In order to evaluate a potential effect on statin use and outcome in patients with kidney cancer Hamilton and colleagues1 recently reported on 2608 patients with localized renal cell carcinoma who were treated surgically between 1995 and 2010. Approximately 700 (27%) of the patients in this cohort were statin users at the time of surgery. At a median follow-up of 36 months, there were 247 progression events. Statin use was associated with a 33% reduction in the risk of progression after surgery, but overall mortality was not significantly reduced (11%).
Many uncontrolled variables were included in this interesting study of patients with clear cell (68%), papillary (14%), chromophobe (12%), and unclassified (6%) renal cell carcinoma, as there would be in any retrospective analysis.
While the potential effect of statin use to decrease progression of renal cell carcinoma would need to be evaluated in a controlled, randomized trial, an approach such as this does make mechanistic sense. It has recently been shown, in a study from The Cancer Genome Atlas, that high-grade, high-stage, low-survival clear cell kidney cancer undergoes a metabolic shift that is consistent with a remodeling of cellular energetics toward decreased mitochondrial function and an increase in fatty acid synthesis.2 A similar metabolic shift involving decreased mitochondrial function and increased fatty acid synthesis was recently described in an aggressive, genetically defined form of type 2 papillary kidney cancer.3
Targeting the increased production of fatty acids and lipids that are needed to build new membranes and cellular structures critical for rapidly growing cancer cells has long been considered to be a potentially important target for cancer therapy. Clear cell kidney cancer is characterized by mutation of the VHL gene,4 and, to date, the development of therapies for this disease has primarily been centered around targeting the VHL gene pathway.
While this approach has led to the remarkable development of seven FDA-approved targeted therapeutic agents for this malignancy, most patients experience progressive disease, and many will eventually die from this disease. Targeting lipid and fatty acid synthesis pathways with statins and/or with more specific targeted agents could potentially provide an additional or complementary therapeutic approach for patients with advanced or high-risk renal cell carcinoma.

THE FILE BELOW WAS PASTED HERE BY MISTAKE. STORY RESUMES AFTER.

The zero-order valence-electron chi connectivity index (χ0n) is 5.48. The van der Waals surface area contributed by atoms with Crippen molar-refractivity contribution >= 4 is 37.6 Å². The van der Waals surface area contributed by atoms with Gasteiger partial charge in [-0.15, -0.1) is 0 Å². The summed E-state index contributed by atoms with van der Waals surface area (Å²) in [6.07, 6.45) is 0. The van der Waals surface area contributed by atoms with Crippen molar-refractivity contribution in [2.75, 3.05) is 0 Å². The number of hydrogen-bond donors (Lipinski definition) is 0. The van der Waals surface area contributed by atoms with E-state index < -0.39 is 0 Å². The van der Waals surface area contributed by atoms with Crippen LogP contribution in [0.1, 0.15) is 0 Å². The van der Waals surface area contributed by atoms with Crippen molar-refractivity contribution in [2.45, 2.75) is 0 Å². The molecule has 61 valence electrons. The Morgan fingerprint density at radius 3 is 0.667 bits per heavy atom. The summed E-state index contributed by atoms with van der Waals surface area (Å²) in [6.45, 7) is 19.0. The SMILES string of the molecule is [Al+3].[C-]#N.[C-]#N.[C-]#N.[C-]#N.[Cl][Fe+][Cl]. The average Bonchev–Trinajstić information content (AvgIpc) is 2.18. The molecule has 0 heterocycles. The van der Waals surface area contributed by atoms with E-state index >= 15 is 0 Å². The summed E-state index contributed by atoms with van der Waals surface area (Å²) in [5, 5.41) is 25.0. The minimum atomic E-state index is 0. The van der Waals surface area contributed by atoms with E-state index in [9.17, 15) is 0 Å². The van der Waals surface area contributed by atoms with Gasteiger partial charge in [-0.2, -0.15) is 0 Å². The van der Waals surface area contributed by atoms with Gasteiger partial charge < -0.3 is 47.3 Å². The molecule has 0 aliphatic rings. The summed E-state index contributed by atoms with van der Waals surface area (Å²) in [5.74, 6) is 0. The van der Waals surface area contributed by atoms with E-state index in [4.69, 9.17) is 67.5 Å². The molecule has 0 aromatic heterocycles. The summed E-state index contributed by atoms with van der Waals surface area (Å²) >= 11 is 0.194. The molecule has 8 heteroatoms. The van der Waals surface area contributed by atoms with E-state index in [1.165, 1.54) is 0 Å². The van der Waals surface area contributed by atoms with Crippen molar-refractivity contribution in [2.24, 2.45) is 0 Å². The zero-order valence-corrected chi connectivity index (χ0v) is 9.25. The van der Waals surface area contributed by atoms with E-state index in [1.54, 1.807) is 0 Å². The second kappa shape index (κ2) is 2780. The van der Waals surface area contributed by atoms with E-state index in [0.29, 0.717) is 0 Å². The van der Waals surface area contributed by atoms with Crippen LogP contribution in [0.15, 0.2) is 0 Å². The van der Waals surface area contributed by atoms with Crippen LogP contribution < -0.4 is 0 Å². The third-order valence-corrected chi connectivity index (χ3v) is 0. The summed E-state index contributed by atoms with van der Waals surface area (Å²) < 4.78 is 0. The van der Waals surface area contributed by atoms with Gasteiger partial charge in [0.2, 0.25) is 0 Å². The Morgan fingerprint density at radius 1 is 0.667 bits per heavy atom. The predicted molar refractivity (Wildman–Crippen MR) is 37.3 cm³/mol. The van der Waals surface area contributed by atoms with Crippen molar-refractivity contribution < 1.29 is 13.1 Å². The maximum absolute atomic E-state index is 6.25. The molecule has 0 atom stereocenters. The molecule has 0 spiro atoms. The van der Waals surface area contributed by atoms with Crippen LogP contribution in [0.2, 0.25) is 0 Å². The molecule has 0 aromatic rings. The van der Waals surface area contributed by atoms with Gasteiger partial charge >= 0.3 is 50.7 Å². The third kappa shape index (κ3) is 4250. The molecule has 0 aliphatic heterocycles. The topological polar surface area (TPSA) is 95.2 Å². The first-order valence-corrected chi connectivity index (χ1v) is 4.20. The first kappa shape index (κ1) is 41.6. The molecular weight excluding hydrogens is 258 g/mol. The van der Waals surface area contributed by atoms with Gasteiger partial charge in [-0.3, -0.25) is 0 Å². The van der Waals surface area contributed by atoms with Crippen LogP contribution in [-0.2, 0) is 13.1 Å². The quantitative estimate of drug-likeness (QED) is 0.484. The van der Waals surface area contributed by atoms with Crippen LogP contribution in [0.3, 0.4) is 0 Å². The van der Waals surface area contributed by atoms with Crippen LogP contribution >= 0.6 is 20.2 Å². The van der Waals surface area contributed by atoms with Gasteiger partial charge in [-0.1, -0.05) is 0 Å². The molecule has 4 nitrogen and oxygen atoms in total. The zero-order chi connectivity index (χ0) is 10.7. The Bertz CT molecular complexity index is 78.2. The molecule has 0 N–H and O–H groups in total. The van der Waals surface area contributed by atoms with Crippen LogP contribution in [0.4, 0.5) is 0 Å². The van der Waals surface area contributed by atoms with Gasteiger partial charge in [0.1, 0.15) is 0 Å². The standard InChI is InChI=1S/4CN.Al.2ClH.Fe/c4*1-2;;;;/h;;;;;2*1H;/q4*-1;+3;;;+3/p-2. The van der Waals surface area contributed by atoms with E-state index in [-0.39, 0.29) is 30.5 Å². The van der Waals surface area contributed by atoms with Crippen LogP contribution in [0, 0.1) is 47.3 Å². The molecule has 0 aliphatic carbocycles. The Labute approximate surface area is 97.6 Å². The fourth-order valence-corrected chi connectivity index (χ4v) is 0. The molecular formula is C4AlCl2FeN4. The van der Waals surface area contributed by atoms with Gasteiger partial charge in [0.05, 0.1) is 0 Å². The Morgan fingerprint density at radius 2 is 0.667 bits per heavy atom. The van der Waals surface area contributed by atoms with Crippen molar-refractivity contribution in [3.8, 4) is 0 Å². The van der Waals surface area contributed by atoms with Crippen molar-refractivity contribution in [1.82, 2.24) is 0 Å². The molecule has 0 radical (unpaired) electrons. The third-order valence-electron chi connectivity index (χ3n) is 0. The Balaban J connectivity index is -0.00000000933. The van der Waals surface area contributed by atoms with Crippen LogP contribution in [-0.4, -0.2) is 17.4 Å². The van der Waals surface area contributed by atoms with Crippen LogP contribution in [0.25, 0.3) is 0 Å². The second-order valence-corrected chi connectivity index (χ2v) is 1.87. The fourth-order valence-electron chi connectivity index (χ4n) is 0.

- Hamilton RJ, Morilla D, Cabrera F, et al. The Association between Statin Medication and Progression after Surgery for Localized Renal Cell Carcinoma. J Urol. 2014;191(4):914-919.
- Cancer Genome Atlas Research Network. Comprehensive molecular characterization of clear cell renal cell carcinoma. Nature. 2013;499 (7456):43-49.
- Mullen AR, Wheaton WW, Jin ES, et al. Reductive carboxylation supports growth in tumour cells with defective mitochondria. Nature. 2011;481(7381):385-388.
- Latif F, Tory K, Gnarra J, et al. Identification of the von Hippel-Lindau disease tumor suppressor gene. Science. 1993;260(5112):1317-1320.
W Marston Linehan MD
Evidence suggests that statins may influence pathways of renal cell carcinoma proliferation, although to our knowledge no study has examined the influence of statin medications on the progression of renal cell carcinoma in humans.
MATERIALS AND METHODS
We identified 2,608 patients with localized renal cell carcinoma who were treated surgically between 1995 and 2010 at our tertiary referral center. Competing risks Cox proportional hazards models were used to evaluate the relationship between statin use and time to local recurrence or progression (metastases or death from renal cell carcinoma) and overall survival. Statin use was modeled as a time dependent covariate as a sensitivity analysis. Models were adjusted for clinical and demographic features.
Of 2,608 patients 699 (27%) were statin users at surgery. Statin users had similar pathological characteristics compared to nonusers. At a median followup of 36 months there were 247 progression events. Statin use was associated with a 33% reduction in the risk of progression after surgery (HR 0.67, 95% CI 0.47-0.96, p = 0.028) and an 11% reduction in overall mortality that was not significant (HR 0.89, 95% CI 0.71-1.13, p = 0.3). Modeling statin use as a time dependent covariate attenuated the risk reduction in progression to 23% (HR 0.77, p = 0.12) and augmented the risk reduction in overall survival (HR 0.71, p = 0.002).
In our cohort statin use was associated with a reduced risk of progression and overall mortality, although this effect was sensitive to the method of analysis. If validated in other cohorts, this finding warrants consideration of prospective research on statins in the adjuvant setting.
RJ Hamilton, D Morilla, F Cabrera, M Leapman, LY Chen, M Bernstein, AA Hakimi, VE Reuter, P Russo.
The Association Between Statin Medication and Progression After Surgery for Localized Renal Cell Carcinoma.
J Urol. 2014;191(4):914-919.